The living wage has reached €12.90 an hour, well above the official statutory minimum wage of €10.20. That’s because rent increases, transport and energy costs have pushed the measure up by 60 cent in the last year, according to the Living Wage Technical Group (LWTG), which calculates the minimum full-time earnings needed to support an acceptable standard of living.
The LWTG, which calculates the living wage on behalf of the Vincentian Partnership for Social Justice, says that rents alone pushed up the living wage by 3.9%. It says Dublin housing costs now account for almost 65% of a living wage net salary.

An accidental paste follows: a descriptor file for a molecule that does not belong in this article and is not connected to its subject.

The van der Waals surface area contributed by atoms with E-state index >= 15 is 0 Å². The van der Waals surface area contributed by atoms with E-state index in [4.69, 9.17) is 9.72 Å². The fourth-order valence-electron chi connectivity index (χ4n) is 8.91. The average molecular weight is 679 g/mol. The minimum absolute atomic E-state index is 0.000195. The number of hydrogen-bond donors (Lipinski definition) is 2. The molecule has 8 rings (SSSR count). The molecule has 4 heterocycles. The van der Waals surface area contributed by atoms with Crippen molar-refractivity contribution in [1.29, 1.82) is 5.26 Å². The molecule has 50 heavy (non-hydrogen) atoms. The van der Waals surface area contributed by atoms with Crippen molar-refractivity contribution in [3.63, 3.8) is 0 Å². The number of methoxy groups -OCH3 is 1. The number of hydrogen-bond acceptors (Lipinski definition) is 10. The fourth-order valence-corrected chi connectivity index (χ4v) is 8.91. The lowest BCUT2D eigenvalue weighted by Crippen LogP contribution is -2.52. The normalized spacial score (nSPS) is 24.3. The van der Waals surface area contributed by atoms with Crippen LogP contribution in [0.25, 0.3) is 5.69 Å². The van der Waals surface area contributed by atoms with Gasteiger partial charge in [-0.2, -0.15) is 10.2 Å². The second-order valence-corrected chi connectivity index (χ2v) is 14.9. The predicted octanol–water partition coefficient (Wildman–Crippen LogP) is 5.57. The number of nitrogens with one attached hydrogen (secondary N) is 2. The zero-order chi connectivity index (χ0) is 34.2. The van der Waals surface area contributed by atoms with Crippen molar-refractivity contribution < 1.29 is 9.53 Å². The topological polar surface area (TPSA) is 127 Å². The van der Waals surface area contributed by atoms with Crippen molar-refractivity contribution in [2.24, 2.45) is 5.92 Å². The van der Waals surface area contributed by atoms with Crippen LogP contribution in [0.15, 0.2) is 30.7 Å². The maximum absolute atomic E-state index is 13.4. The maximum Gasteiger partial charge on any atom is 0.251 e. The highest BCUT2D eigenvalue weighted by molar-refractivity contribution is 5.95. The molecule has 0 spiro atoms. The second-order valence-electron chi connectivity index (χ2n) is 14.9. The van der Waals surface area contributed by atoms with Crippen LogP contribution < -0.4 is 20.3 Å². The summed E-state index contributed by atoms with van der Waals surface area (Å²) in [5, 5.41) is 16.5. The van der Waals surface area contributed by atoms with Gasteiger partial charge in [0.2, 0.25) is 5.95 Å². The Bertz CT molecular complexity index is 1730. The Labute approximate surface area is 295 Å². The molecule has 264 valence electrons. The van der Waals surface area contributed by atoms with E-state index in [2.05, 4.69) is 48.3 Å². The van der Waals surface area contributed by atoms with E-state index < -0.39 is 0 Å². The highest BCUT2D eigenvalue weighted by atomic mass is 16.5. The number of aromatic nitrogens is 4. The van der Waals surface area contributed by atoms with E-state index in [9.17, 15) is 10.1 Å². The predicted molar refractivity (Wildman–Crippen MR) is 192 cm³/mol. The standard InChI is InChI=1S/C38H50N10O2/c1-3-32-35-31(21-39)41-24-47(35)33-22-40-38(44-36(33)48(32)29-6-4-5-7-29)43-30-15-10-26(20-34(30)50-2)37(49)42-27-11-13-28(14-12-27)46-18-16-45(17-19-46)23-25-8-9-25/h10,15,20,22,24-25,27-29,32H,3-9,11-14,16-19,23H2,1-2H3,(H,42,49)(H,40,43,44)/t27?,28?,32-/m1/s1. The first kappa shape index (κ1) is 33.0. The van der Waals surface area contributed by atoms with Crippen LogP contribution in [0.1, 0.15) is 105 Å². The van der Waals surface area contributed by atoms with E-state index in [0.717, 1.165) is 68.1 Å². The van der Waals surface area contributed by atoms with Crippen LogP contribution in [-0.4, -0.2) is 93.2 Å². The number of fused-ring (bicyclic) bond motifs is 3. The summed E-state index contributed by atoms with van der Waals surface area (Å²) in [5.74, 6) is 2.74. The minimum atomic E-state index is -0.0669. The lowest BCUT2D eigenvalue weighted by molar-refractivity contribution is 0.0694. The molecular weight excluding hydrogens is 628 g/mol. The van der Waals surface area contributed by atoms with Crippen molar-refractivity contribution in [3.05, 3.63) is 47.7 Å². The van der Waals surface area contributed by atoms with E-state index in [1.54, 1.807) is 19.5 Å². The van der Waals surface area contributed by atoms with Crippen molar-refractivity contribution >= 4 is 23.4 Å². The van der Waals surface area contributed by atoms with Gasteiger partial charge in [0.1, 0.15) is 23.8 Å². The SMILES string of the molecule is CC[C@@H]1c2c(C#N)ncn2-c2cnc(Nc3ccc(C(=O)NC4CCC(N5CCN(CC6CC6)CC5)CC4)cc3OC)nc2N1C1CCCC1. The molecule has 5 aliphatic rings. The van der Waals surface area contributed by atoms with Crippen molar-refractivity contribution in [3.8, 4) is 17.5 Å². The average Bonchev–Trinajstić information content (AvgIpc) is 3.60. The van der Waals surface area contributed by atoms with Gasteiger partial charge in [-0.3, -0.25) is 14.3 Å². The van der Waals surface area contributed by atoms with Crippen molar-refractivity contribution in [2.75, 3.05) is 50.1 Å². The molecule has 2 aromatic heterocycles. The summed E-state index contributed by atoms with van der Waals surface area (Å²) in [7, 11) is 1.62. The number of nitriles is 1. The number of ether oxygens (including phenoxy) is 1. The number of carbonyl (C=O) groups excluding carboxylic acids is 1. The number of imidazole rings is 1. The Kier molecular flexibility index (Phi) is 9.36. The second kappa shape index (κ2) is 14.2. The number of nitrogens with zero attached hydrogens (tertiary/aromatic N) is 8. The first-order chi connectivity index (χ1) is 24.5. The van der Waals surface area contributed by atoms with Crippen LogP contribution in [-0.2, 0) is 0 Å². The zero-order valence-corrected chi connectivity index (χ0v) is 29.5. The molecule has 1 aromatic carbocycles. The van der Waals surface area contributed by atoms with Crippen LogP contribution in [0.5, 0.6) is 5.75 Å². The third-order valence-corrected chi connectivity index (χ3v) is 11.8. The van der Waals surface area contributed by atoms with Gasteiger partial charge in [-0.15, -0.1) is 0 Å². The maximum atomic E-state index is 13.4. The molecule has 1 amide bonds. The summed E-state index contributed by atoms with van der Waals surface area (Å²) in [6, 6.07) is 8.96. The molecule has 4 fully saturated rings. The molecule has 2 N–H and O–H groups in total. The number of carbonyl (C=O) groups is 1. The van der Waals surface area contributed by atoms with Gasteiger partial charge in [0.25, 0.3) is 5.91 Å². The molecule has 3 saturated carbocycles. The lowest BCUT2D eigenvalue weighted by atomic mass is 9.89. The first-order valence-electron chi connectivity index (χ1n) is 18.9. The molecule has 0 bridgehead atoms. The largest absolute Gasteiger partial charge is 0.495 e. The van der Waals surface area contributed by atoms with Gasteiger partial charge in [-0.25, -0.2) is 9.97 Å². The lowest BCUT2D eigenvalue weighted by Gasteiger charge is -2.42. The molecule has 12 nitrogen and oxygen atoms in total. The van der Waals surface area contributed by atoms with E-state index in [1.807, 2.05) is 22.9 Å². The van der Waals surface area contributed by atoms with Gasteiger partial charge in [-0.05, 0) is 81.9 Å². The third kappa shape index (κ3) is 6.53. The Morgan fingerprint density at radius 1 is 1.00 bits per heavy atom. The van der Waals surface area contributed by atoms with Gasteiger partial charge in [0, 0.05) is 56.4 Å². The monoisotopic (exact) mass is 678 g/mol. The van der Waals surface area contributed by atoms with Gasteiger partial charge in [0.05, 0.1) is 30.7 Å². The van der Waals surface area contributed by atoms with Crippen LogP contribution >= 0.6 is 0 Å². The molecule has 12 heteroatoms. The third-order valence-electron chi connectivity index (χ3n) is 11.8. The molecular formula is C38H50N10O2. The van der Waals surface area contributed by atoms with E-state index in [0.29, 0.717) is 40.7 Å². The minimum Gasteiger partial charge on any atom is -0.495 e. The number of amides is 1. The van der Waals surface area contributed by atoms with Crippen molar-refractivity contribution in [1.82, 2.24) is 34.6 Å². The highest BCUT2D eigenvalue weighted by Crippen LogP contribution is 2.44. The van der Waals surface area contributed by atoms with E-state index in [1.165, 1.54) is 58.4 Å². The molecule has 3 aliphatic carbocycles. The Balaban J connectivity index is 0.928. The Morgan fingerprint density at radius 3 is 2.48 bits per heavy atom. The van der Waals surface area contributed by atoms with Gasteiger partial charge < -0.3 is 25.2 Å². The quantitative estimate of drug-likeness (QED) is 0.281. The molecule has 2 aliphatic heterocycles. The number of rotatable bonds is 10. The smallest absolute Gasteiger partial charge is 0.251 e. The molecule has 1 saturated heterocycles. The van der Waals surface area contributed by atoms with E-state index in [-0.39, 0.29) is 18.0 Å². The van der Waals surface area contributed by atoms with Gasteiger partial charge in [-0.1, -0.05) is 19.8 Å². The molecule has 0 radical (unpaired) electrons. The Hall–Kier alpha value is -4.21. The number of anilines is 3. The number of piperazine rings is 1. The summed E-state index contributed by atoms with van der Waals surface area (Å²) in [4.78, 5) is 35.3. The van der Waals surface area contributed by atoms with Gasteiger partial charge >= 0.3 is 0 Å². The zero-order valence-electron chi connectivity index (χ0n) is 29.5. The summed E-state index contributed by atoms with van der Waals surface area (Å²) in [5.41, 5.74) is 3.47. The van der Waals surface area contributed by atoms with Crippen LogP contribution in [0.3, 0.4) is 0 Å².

The group added that energy prices for home heating and transport have also risen, increasing the upward pressure on costs for workers. However the cost of food, clothing and car insurance has fallen, slightly offsetting the impact of housing.
The LWTG estimates that around one-in-five full-time workers in Ireland are earning less than the minimum wage, despite the fact that a number of employers have committed to paying it.
Assistant professor of social policy at UCD, Micheál Collins, said the current minimum wage leaves many struggling financially.
“We base the living wage on a basket of goods that are determined to provide a single individual working full-time with a basic but reasonable standard of living. That includes a nutritious diet, basic levels of clothing and personal care, and health costs,” he said.
Last week, the Government said an increase to the minimum wage will be considered ahead of next month's Budget announcement.
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